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5 Things You May Not Know About 'Do The Right Thing'

Photo of Oliver Lyttelton By Oliver Lyttelton | The Playlist July 2, 2012 at 8:31AM

On a weekend where record temperatures were being recorded in New York City, and elsewhere in the U.S., it's appropriate that two of the best films in theaters, "Magic Mike" and "Take This Waltz," both revolve around long, hot summers. And it's doubly appropriate that Saturday also marked the anniversary of perhaps the definitive heatwave movie: Spike Lee's "Do The Right Thing." Of course, Lee's masterpiece isn't just a look at Brooklyn over a boiling hot summer day, it's also one of the greatest American films in the history of the medium, one whose critical reputation has only grown since Kim Basinger's protestation on stage at the Oscars the following year that it was the best film of 1989, and yet hadn't been nominated (although Danny Aiello got a nod, as did Lee's screenplay).
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Do The Right Thing

On a weekend where record temperatures were being recorded in New York City, and elsewhere in the U.S., it's appropriate that two of the best films in theaters, "Magic Mike" and "Take This Waltz," both revolve around long, hot summers. And it's doubly appropriate that Saturday also marked the anniversary of perhaps the definitive heatwave movie: Spike Lee's "Do The Right Thing." Of course, Lee's masterpiece isn't just a look at Brooklyn over a boiling hot summer day, it's also one of the greatest American films in the history of the medium, one whose critical reputation has only grown since Kim Basinger's protestation on stage at the Oscars the following year that it was the best film of 1989, and yet hadn't been nominated (although Danny Aiello got a nod, as did Lee's screenplay).

Set on the hottest day of the summer, the film stars Lee himself as Mookie, who works at neighborhood pizzeria Sal's Famous, owned, as you might expect, by Sal (Aiello). Sal's a good guy, and his son Vito (Richard Edson) is friends with Mookie, but elder son Pino (John Turturro) holds much of black community around him in contempt. Things start to come to a head after Buggin' Out (Giancarlo Esposito) fights with Sal over the lack of black faces on his Wall Of Fame, which starts a conflict that will end with tragic consequences.

With the film having been released 23 years ago today, on June 30th, 1989, and Lee returning to Brooklyn next month for his latest film "Red Hook Summer," it seemed like a good opportunity to pick out 5 facts you might not be aware of about his breakout film, one of the finest achievements of his career. And for those who've never seen the film, the Criterion Collection DVD is absolutely wroth seeking out, while for those of you on the other side of the pond, our pals at Permanent Plastic Helmet are hosting a screening at the Clapham Picturehouse in London on Thursday.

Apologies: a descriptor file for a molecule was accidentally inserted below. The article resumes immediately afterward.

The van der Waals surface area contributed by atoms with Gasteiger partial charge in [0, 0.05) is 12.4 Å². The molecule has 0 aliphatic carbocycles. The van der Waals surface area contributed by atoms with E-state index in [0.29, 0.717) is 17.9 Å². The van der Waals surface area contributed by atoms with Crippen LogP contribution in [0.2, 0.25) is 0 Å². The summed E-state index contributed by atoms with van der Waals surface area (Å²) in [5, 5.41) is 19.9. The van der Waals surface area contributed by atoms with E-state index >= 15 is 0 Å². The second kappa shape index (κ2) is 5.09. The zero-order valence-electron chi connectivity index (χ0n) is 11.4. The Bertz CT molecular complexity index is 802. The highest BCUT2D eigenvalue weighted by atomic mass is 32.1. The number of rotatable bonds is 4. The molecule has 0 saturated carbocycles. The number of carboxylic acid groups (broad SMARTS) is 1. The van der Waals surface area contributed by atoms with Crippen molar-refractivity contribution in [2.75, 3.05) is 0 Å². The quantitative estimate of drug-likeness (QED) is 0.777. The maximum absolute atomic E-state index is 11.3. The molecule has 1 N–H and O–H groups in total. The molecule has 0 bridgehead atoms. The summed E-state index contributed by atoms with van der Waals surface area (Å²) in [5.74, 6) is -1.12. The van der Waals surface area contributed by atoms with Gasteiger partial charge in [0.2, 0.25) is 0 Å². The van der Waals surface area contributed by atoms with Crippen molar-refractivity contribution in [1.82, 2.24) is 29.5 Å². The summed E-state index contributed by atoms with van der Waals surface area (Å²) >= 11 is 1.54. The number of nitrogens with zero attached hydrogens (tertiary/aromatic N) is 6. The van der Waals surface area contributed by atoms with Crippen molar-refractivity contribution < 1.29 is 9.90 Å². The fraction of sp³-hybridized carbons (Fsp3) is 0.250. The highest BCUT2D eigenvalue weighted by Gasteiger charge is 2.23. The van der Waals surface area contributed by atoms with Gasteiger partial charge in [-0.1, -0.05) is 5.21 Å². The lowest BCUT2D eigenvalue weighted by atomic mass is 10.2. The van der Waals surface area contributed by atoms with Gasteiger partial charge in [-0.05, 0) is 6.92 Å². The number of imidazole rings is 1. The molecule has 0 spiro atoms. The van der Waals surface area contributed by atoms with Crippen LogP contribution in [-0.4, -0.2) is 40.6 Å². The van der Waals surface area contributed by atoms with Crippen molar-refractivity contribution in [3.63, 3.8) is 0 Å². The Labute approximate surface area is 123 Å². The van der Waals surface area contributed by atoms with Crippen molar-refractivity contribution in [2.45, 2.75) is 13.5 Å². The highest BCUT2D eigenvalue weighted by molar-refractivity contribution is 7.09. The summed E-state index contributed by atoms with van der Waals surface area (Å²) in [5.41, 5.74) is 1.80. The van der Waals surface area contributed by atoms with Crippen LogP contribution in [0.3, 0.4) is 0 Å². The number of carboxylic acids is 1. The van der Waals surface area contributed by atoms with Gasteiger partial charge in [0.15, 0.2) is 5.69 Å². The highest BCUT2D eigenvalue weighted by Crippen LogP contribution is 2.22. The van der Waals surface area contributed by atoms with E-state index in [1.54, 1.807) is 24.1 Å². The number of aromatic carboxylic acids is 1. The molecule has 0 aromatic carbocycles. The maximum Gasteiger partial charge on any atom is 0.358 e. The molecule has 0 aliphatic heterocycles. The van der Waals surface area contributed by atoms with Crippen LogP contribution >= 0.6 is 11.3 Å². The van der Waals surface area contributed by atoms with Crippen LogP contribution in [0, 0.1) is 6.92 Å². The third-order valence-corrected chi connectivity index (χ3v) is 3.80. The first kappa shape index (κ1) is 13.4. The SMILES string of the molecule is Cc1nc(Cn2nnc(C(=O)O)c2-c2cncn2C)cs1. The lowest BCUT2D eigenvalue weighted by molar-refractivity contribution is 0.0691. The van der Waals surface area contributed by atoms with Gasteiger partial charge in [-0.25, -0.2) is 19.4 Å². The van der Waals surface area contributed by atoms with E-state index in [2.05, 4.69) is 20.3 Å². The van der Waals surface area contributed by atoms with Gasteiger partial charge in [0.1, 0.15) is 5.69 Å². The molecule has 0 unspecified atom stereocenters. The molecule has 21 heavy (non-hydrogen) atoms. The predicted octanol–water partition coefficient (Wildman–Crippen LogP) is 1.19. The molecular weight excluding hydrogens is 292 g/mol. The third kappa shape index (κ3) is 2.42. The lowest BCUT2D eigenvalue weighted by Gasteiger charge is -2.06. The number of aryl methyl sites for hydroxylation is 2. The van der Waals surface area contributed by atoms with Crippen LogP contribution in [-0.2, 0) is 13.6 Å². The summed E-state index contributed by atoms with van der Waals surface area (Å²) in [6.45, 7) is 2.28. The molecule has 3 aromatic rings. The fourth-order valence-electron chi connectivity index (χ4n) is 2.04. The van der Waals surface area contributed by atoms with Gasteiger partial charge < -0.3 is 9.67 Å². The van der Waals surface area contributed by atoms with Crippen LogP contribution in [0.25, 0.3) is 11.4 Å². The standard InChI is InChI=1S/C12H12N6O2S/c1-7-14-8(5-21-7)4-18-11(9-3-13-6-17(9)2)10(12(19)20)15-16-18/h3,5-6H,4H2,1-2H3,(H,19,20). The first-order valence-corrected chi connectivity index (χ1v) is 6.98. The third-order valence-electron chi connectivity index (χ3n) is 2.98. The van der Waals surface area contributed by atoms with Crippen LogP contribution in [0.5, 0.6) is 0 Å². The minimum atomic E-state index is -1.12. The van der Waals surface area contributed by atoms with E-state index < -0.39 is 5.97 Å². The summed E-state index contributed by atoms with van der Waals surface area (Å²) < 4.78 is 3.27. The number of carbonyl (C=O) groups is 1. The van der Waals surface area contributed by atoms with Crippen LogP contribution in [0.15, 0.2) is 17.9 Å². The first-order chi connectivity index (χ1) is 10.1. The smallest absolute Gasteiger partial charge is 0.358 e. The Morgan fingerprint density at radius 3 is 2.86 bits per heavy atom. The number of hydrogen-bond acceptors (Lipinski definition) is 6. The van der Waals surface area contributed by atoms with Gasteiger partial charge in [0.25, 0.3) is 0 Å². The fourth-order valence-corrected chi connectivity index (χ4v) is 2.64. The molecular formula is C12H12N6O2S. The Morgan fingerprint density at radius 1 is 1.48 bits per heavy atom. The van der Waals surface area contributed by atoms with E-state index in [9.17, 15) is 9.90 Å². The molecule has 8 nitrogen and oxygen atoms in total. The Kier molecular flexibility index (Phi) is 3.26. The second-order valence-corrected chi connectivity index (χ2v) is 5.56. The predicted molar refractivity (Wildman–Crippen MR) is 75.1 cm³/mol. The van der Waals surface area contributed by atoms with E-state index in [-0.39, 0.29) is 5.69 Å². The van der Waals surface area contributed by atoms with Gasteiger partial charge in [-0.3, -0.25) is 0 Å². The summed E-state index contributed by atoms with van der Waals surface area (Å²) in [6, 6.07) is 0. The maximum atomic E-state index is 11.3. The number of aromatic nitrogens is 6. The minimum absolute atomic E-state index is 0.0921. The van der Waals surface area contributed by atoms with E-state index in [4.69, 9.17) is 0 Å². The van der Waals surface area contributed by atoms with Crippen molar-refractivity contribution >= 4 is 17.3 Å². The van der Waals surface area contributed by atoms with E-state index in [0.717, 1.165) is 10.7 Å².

Danny Aiello Do The Right Thing
1. Spike Lee wanted Robert De Niro to play Danny Aiello's role.
Despite his studio debut "School Daze" flopping, Spike Lee was still a hot property, and his third film "Do The Right Thing" was originally set up at Paramount. The script came together, but at the last minute, however, the studio decided they wanted a happier ending; as Lee told New York Magazine, "They wanted Mookie and Sal to hug and be friends and sing 'We Are the World.'" Three days later, the film was set up at Universal, where Lee was given final cut over the picture. There also could have been a much bigger star involved. Lee wanted Robert De Niro to play pizzeria owner Sal, but according to the filmmaker, "He wouldn't do it." Danny Aiello took the role instead, turning in a career-best performance. Matt Dillon was also an early prospect to play Sal's racist son Pino, before John Turturro got the gig (side-note: Richard Edson, who plays the other brother, Vito, was the original drummer for Sonic Youth).

2. Lee cast Rosie Perez after meeting her at his birthday party.
The film's notable not just for the storming central performances by Lee and Aiello, but also for early gigs for many actors who'd go on to long careers: Samuel L. Jackson, who plays DJ Mister Senor Love Daddy, and Giancarlo Esposito (now best known as Gus Fring on "Breaking Bad") in the couldn't-be-more different role of Buggin' Out, both get early showcases here, after having appeared in "School Daze." It also marks the screen debut of stand-up Martin Lawrence, who'd go on to be a major star, but perhaps Lee's most unforgettable discovery was siren-voiced Rosie Perez as Mookie's girlfriend Tina. Perez had never acted before, but had been a dancer on "Soul Train." Lee met her by accident, and decided to change Tina to be a Puerto Rican to showcase her. The director would later relate their meeting: "March 20, 1988: 'School Daze' had just come out. 'Da Butt,' by EU, was a huge hit — I did the video. So we had my birthday party in L.A. at this club called Funky Reggae. There was this girl dancing like mad on a speaker. I said, 'Will you please get down before you break your neck and I get sued?' She cursed me out. I never heard a voice like that. I said, 'What’s your name?' She said, 'Rosie Perez.' That’s where I got the idea that Mookie should have a Puerto Rican girlfriend."

This article is related to: 5 Things You Might Not Know About..., Spike Lee, On This Day In Movie History, Features, Do The Right Thing


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